Don’t forget how Quabbin got there

This is my response to the following article:

Dear editor,

Regarding the October 28th opinion piece entitled “Reserve time for the reservoir”,
the author mentions about half way through the article that the construction of the Quabbin Reservoir was steeped in controversy, but does not address the nature of the controversy until the third and fourth to last paragraphs, in which he cursorily acknowledges the fact that the construction of the reservoir required the disincorporation of four towns. This deserves more attention. The disincorporation of these towns was not merely some pleasant flurry of state documents and good intentions that “time has healed”; time does not heal the fact that the moment in history in question required an absurd abuse of Eminent Domain, or at least the underlying principle. In 1938, all of the inhabitants of Dana, Enfield, Greenwich, and Prescott were forced to vacate their property so their towns could be flooded, because citizens in the Boston area ‘needed’ more water. The underlying reasoning was that majority interests trump individual rights to property etc, and therefore the ‘needs’ of Boston area citizens, who happened to number more than the people forced out of their homes, trump the individual rights of the property owners. The fundamental ideas involved were no different than those which led to the slaughter of millions of Russian peasants during the Soviet nationalization of farmlands; the latter was obviously more atrociously violent, but both cases were examples of the political implementation of altruism to the end of a ‘greater good’. Quabbin Reservoir is beautiful, but it should be not be forgotten that its construction required a blatant violation of rights.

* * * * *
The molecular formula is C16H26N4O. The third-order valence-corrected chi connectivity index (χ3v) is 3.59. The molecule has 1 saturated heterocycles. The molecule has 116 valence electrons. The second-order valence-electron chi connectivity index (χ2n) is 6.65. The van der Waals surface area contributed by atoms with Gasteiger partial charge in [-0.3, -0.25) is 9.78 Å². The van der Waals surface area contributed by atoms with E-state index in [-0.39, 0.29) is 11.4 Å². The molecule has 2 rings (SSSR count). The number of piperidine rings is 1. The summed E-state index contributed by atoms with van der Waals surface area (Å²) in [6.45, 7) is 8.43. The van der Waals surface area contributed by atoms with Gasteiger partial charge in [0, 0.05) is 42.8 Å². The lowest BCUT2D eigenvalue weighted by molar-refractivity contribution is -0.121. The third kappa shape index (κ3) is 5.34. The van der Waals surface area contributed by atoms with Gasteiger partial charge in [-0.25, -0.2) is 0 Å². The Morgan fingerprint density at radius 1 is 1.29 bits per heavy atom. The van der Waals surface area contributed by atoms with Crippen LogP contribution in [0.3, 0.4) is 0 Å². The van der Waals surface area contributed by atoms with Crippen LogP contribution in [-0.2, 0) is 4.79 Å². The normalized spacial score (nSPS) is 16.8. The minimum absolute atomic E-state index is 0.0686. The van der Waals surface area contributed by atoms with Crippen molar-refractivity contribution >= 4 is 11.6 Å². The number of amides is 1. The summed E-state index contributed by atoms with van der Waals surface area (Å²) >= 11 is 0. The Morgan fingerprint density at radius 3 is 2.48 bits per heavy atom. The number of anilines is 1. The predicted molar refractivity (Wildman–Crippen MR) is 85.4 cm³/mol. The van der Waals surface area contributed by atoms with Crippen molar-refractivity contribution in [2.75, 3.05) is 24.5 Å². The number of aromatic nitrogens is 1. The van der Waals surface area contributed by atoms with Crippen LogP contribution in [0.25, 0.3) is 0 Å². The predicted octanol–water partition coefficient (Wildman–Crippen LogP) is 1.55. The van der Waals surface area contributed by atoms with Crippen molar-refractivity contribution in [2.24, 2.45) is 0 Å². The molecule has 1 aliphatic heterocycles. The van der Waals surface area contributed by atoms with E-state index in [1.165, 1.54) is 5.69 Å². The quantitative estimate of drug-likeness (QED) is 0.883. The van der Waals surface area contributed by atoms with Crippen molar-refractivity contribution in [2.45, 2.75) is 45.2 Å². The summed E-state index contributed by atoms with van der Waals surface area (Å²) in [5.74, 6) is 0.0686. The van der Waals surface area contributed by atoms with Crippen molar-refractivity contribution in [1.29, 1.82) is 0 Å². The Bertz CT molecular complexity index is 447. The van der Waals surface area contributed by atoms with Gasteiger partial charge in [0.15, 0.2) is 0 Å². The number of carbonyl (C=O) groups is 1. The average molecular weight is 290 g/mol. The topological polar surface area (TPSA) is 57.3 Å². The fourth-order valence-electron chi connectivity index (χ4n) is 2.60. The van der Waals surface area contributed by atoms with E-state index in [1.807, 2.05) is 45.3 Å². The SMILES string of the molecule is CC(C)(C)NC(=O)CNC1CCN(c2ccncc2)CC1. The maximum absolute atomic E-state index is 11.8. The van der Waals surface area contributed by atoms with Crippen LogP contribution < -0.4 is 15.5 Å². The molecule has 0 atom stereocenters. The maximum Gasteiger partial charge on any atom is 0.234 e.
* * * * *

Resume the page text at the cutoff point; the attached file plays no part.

2 thoughts on “Don’t forget how Quabbin got there

  1. m cross says:

    excellent point; thank you.

  2. M. Gulinello says:

    Thank you for that. I’m beginning to do research on the history of the reservoir and could not believe the lack of info on what had to be an extremely controversial issue. Reminds me also of the West End neighborhood of Boston when people were forced out of their homes

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